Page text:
The Members Estimate Committee has today published the findings of Sir Thomas Legg following his review of past second home claims and the reasoned judgements of Sir Paul Kennedy following appeals submitted by 75 MPs.
These have both been major pieces of work and the Committee is grateful to Sir Thomas and Sir Paul for their diligence in carrying out their tasks.
Alongside these documents the House is releasing further information including: A full list of repayments made by MPs to the Department of Resources between April 2009 and 18 December 2009. MPs have had the opportunity to add explanations of their own repayments;
Details of functions and events booked through the House of Commons by MPs on behalf of outside organisations since April 2004;
Detail down to transaction level in most cases on allowance claims made by MPs during 2008-09 and the first quarter of 2009-10 in a new searchable format. Receipts covering second home claims for this period have already been published and will be linked to the new database. Receipts relating to IEP and Communications Expenditure will be published later this year.
Today’s publications are detailed and extensive and represent the honouring of the MEC’s commitment to openness and transparency over allowance claims.
Parliament ‘s reputation has been severely damaged by the expenses affair but the decisions to undertake the Legg Review and require the recovery of any overpayments demonstrate the Commons’ deep desire to rebuild trust with voters and regain its reputation.
The MEC expects that as a key part of that process any MP who has been identified by Sir Thomas as having received an overpayment will (subject to the appeal decisions) repay or make arrangements to repay those sums by 22 February.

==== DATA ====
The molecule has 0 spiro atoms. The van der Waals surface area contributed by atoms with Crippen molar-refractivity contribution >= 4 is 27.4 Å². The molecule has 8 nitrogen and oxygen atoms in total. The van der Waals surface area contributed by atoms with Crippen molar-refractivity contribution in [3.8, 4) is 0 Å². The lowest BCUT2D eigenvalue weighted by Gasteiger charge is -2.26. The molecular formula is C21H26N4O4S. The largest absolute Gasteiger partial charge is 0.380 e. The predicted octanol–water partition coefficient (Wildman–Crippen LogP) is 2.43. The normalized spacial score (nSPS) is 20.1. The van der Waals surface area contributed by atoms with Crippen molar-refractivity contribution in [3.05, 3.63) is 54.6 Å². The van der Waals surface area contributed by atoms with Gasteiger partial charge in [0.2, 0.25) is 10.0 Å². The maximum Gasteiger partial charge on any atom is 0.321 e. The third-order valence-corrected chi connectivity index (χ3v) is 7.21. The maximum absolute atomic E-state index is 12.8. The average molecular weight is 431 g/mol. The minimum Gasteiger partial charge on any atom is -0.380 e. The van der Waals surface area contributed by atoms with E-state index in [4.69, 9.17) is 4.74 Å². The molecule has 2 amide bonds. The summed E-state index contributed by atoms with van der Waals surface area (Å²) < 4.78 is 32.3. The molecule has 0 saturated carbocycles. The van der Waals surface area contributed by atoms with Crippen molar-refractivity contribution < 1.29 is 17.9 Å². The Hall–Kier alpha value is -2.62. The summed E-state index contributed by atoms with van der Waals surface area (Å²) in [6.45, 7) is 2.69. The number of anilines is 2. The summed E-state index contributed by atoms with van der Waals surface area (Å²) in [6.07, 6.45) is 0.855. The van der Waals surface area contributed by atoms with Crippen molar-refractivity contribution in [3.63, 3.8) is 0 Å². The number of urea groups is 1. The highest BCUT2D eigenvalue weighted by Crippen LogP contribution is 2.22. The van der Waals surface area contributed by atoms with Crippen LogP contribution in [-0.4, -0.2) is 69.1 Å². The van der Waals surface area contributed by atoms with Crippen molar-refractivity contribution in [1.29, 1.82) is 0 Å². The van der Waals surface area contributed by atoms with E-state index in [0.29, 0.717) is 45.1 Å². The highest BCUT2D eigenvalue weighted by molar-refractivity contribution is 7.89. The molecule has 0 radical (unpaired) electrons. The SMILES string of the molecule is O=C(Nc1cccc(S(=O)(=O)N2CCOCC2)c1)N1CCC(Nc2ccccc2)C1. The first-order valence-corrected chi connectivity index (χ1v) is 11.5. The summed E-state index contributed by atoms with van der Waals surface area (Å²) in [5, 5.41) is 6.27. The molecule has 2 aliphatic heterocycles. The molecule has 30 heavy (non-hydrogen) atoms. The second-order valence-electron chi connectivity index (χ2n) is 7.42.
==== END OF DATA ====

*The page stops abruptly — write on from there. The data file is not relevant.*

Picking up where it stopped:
However, the MEC will support a resolution in the House to authorise the recovery from salaries and other allowance payments of any sums outstanding after that date.
The MEC points out in its report that the recommended repayments vary in character. While some reflect errors by Members or the House administration, others are no more than end-year accounting adjustments.
The Committee also notes that Sir Paul Kennedy did not accept the idea that MPs who breached the limits imposed by the Review on cleaning and gardening costs were lacking in propriety.
In a small number of cases MPs were unable to submit an appeal to Sir Paul before the December 23 deadline because they had not received the final decisions of the Legg Review in time. The MEC has agreed they should be offered the opportunity to make an appeal and 11 have submitted an appeal.
Following public criticism of expenses claims the Commons has carried out an independent review of past claims and has taken tough action to reform the allowances system. Sir Thomas Legg has been critical of the allowances culture that developed over many years. That culture no longer exists, following the reforms made over the past two years.
The establishment of an independent body to set up and run a new allowances system – the Independent Parliamentary Standards Authority – marks a new era with effective scrutiny of future claims that will command the confidence of both public and MPs.